Alcohol Poisoning Kills Six Americans Per Day: CDC Report

According to a recent report from federal health officials, about six people die every day from alcohol poisoning in the United States, mostly involving middle age men, challenging beliefs that it was primarily a problem that affected college students and younger adults.. 

Data from the U.S. Centers for Disease Control and Prevention (CDC) Vital Signs report, published on January 6, indicates more than 38 million American adults admit to binge drinking an average of four times per month. During those binge drinking sessions adults consume an average of 8 drinks.

The high number of binge drinkers led to more than 2,200 alcohol poisoning deaths each year from 2010 to 2012, resulting in an average of six deaths every day, according to the health agency.

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The report categorized a woman as a binge drinker if she consumed more than four alcoholic drinks, and men more than five drinks, on one occasion.

Although most would expect that the highest rates of binge drinking and alcohol poisoning deaths would be found among teens and young adults, the report indicates that more than three-quarters of the deaths involved adults ages 35 to 64, with men having the highest death rate among adults ages 45 to 54.

Alcohol poisoning deaths are caused when people drink large amounts of alcohol in short periods of time, resulting in very high blood alcohol levels. This shuts down critical areas of the brain that controls breathing, heart rate and body temperature, often causing death.

Most of the studies which have focused on binge drinking looked at young adults and college age drinkers. However, the new report reveals binge drinking and alcohol poisoning among older adults is a bigger problem than previously thought.

The majority of people suffering alcohol poisoning were white non-Hispanics; but the report did note a large amount of poisonings among American Indians/Alaska Natives. This demographic had the most alcohol poisoning deaths per million people.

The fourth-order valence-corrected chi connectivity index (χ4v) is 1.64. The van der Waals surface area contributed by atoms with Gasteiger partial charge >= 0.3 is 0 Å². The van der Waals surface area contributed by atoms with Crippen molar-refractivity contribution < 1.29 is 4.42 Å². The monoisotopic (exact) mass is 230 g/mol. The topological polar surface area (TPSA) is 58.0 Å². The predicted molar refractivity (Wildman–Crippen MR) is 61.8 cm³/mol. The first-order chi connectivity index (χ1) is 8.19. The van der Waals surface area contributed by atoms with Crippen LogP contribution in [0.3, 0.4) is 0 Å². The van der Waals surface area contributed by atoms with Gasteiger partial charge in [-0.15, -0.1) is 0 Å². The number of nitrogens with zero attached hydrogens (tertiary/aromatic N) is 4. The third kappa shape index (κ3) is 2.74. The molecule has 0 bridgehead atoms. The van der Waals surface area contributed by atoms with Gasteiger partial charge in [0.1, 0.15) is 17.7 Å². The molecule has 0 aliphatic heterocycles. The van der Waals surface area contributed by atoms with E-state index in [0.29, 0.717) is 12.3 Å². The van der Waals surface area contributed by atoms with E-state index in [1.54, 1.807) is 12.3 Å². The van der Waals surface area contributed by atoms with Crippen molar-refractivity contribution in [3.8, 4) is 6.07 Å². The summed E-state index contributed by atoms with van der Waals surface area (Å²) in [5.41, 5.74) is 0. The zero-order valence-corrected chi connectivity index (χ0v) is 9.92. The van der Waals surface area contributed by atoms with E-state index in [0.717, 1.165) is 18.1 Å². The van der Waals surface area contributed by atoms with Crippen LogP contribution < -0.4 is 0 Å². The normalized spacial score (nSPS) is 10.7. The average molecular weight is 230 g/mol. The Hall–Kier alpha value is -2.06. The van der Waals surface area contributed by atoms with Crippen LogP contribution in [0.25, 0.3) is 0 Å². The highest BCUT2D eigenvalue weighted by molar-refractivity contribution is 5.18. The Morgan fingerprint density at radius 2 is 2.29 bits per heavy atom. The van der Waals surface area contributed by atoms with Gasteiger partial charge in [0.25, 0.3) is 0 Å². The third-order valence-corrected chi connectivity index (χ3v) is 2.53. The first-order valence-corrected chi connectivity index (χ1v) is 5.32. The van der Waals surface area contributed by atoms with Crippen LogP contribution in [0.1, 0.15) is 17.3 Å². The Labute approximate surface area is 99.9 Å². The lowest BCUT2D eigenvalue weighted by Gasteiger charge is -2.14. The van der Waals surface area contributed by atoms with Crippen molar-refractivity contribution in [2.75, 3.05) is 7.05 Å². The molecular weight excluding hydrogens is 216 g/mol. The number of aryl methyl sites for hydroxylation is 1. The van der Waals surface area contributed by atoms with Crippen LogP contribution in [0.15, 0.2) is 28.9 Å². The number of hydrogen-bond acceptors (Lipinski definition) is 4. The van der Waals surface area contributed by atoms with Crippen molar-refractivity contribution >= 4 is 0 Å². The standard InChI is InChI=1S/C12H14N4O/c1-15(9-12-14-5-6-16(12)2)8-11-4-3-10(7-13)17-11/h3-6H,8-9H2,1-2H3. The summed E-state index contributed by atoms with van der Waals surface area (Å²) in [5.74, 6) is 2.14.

Alcohol poisonings accounted for 46.5 deaths per million in Alaska compared to the lowest rate in Alabama, with 5 deaths per million. Overall, the Great Plains states and the West had high numbers of deaths, along with Rhode Island and Massachusetts.

The Vital Signs report is issued the first Tuesday of the month as part of the Morbidity and Mortality Weekly Report. This is the first report in 10 years to compile data on alcohol poisonings for the American population overall.

The report uses data from the National Vital Statistics System from 2010 to 2012. Alcoholism was identified as a contributing factor in 30 percent of deaths, however the report says in 90 percent of adults measured in the data, alcoholism is not a factor. Other drugs were a contributing factor in three percent of the deaths.

Health officials recommend certain steps to reduce deaths from alcohol poisoning, including support programs proven to decrease binge drinking. States with stricter policies have less binge drinking, researchers found.

They also recommend partnering with police, health departments, community groups and other healthcare providers to reduce binge drinking and monitoring the role of alcohol in injuries and deaths.


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